The Melbourne Cup is Australia’s biggest sporting event, but could the 2020 edition of the Race That Stops A Nation leave a black hole in Flemington Racecourse and the Victorian Racing Club’s finances?
While not set in stone just yet, the increasingly likelihood is that the 2020 Melbourne Cup will take place behind closed doors with racegoers yet to be permitted to return to racecourse in Victoria.
Already, major races like the Memsie Stakes, Turnbull Stakes and Caulfield Guineas Day – major events in the Spring Carnival calendar – have taken place with only owners and racecourse personnel present to welcome home the winners.
The same, as it stands, applies to the Melbourne Cup. There won’t be 100,000 racegoers present at Flemington Racecourse this year. A small crowd may be permitted, but equally the impact of coronavirus could yet see things remain unchanged and patrons forced to watch from home on November 3.
What would that mean for the Victorian Racing Club? Having already continued racing behind closed doors since March, ticket receipts, hospitality revenues and income from a number of other areas have been absent. The costs of running racedays andprize money have remained the same – leaving a set of figures that don’t balance.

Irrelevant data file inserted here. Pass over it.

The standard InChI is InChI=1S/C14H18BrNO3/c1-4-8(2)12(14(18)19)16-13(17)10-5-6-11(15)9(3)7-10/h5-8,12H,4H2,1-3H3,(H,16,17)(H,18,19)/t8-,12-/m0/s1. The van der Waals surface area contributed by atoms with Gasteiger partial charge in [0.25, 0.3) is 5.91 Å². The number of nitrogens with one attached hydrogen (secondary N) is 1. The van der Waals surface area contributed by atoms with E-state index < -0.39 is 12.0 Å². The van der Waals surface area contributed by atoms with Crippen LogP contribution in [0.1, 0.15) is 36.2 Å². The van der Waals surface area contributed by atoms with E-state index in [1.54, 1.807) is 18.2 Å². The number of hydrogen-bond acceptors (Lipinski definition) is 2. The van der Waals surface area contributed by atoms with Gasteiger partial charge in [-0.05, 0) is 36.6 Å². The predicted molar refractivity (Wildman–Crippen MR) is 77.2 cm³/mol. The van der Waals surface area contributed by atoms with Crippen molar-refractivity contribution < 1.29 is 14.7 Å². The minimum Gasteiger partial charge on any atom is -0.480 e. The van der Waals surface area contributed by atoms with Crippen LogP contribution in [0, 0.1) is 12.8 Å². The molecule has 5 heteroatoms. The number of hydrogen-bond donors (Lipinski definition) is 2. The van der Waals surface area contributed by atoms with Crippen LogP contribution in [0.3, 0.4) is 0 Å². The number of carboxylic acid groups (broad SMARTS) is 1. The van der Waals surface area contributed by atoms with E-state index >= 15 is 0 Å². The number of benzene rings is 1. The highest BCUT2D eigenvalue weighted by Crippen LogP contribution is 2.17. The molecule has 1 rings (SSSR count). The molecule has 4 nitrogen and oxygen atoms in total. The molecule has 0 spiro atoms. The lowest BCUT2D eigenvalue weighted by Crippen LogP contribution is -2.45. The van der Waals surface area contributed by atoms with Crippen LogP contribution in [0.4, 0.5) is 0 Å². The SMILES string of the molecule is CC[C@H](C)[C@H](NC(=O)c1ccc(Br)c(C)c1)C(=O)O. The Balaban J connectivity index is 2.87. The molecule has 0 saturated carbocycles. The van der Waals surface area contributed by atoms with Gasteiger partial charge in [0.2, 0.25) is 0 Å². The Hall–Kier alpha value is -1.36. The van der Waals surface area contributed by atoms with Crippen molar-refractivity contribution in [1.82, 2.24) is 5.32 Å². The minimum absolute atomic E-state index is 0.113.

That situated would only be exacerbated should a lack of crowds be the case during Melbourne Cup Carnival week. The figures released in the last Victorian Racing Club annual report only backs up that point.
VRC attracts “around 500,000 racegoers a year across 25 racedays” at Flemington Racecourse. Significantly “over 300,000 of whom come to the four days of theMelbourne Cup Carnival” across Victoria Derby Day, Melbourne Cup Day, VRC Oaks Day and Stakes Day.
The fact is that the Melbourne Cup Carnival makes up 45% of the $200 million revenue per annum for the VRC. All of that is invested back into horse racing in Victoria, leaving a hole in the years to come for some of the racetracks, race clubs and equine businesses that benefit from that funding.
There is a wider impact outside racing too with the VRC revealing in their annual report that the 2018 Melbourne Cup Carnival helped produce a record economic impact for Victoria of $447.6 million.
That report, measured by IER Pty Ltd, also states that the Melbourne Cup Carnival helps make up a $930 million gross impact nationally. Coronavirus and the impacts of social distancing and large scale events will put paid to some of that revenue too. But it is on its own doorstep that the VRC will be left with major decisions into next year and beyond.
With a large chunk of revenues hit throughout 2020, there will naturally be less to reinvested next year and beyond. The conundrum is how the VRC can balance the books without impacting on the wider racing picture in Victoria – or future prize money levels of the Melbourne Cup and other major races.
The good news from a Victorian racing perspective is that a television rights deal with Network 10 is in place until 2023, long after the coronavirus fall out will be felt. That is one issue that won’t trouble the accountants for the short-term, but the hit in the pocket from this year’s carnival will.